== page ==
1) The ABIM founded the ABIM Foundation;
2) The ABIM Foundation shares its home address in Philadelphia with ABIM;
3) The ABIM Foundation's assets are recently reported to be $81,831,953;
4) The ABIM Foundation was initially funded by $55 million reportedly derived from examination and testing fees -- the $55 million came from the original ABIM which touted re-certification as though it were a public service or an effort to promote the public good by upgrading medical practice.
5) In effect, however, much of the money has been diverted into the waiting pockets of CEOs, board presidents, and other key officers and employees. By way of example, last year Dr. Richard Baron's remuneration was $812,000.  Meanwhile, countless physicians around the country were struggling to come up with enough money to "re-certify." To this extent, physicians with bona fide credentials were being squeezed out of practice in a form of trade restraint evidently not appreciated by the Federal Trade Commission (FTC). Organizations operating under the 501(c)(3) banner such as ABIM now appear to be working for goals not distinguishable from for-profit entities.


6) The ABIM Foundation owns and/or operates a $2,356,267 condominium in downtown Philadelphia. The money to buy same was derived entirely or in part from the fees charged to hapless physicians who believed they had to recertify to stay in practice.

7) Now as the heat gets hotter, we're advised that the ABIM Foundation has transferred about $6.5 million into offshore accounts in the Cayman Islands and Dublin.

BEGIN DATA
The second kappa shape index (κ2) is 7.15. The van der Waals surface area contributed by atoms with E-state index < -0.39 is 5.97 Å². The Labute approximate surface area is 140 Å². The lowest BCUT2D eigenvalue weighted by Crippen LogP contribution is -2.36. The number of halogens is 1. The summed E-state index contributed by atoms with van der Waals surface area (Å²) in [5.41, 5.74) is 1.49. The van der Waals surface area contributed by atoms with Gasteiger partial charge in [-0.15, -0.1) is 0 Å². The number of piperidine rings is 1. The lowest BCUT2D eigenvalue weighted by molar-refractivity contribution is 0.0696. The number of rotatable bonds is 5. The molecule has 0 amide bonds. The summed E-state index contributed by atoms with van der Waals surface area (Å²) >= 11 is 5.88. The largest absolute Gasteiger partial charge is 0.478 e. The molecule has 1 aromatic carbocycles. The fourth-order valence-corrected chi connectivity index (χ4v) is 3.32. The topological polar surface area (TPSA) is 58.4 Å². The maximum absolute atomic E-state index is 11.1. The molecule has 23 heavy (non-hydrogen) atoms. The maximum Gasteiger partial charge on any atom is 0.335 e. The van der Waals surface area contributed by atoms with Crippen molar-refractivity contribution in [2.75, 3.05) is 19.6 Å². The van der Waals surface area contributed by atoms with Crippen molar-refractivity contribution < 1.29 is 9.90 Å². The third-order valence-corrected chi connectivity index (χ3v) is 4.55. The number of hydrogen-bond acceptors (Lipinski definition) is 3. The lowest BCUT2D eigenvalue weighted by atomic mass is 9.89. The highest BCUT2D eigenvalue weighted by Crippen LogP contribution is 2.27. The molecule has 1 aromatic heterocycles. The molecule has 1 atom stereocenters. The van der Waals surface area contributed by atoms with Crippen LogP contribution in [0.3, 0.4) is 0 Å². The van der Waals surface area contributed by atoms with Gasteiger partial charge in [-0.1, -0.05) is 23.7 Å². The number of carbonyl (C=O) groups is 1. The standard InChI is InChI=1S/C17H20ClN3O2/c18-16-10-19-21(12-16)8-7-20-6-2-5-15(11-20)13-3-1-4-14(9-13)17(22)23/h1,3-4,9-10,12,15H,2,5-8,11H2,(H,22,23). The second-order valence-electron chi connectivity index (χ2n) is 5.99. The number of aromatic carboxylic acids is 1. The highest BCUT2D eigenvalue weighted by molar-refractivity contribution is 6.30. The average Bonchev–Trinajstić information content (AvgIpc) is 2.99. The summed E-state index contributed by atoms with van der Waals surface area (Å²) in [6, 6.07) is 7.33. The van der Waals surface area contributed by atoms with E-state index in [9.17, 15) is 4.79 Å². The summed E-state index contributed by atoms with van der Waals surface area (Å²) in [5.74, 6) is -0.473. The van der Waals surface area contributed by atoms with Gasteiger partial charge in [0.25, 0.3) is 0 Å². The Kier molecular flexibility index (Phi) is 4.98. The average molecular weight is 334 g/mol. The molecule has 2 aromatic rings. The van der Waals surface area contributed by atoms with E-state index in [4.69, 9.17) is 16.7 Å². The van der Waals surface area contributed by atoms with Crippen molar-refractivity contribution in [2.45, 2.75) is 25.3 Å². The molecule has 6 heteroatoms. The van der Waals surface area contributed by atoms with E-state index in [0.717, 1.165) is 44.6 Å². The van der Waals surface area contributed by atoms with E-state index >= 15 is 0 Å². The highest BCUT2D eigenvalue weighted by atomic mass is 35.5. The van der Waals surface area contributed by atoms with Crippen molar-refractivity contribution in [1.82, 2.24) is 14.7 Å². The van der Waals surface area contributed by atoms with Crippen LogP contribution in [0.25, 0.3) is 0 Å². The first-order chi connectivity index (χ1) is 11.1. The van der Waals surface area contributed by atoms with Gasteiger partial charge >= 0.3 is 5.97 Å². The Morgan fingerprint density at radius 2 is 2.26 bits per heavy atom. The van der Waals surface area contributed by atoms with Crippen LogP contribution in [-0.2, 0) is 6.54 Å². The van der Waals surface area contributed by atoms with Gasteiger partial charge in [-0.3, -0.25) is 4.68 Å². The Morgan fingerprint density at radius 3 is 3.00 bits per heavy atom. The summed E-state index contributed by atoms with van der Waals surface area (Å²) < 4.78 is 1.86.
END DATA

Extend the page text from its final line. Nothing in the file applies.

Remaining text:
8) At a symposium in California about one year ago a document was distributed showing how one former ABIM physician officer was awarded stock options.


The Federal Trade Commission (FTC) should determine whether or not trade is being restricted; IRS, meanwhile, should examine whether or not the ABIM Foundation meets IRS 501(c)(3) requirements. Are its earnings lining the pockets of private shareholders or individuals?

For many observers the answer is yes. The amount of money paid out in personal remuneration appears exorbitant if the ABIM Foundation is a non-profit or charitable organization. It appears to many observers, this one among them, that IRS needs to review the tax classification of the ABMS boards and their associated organizations. At the same time, FTC needs to assess to what extent the covenants of MOC (Maintenance of Certification) are trade restrictive. 


Dr. Wes: "Standing up for the practicing physician"

ABIM Foundation Moves Assets Offshore, 5/20/16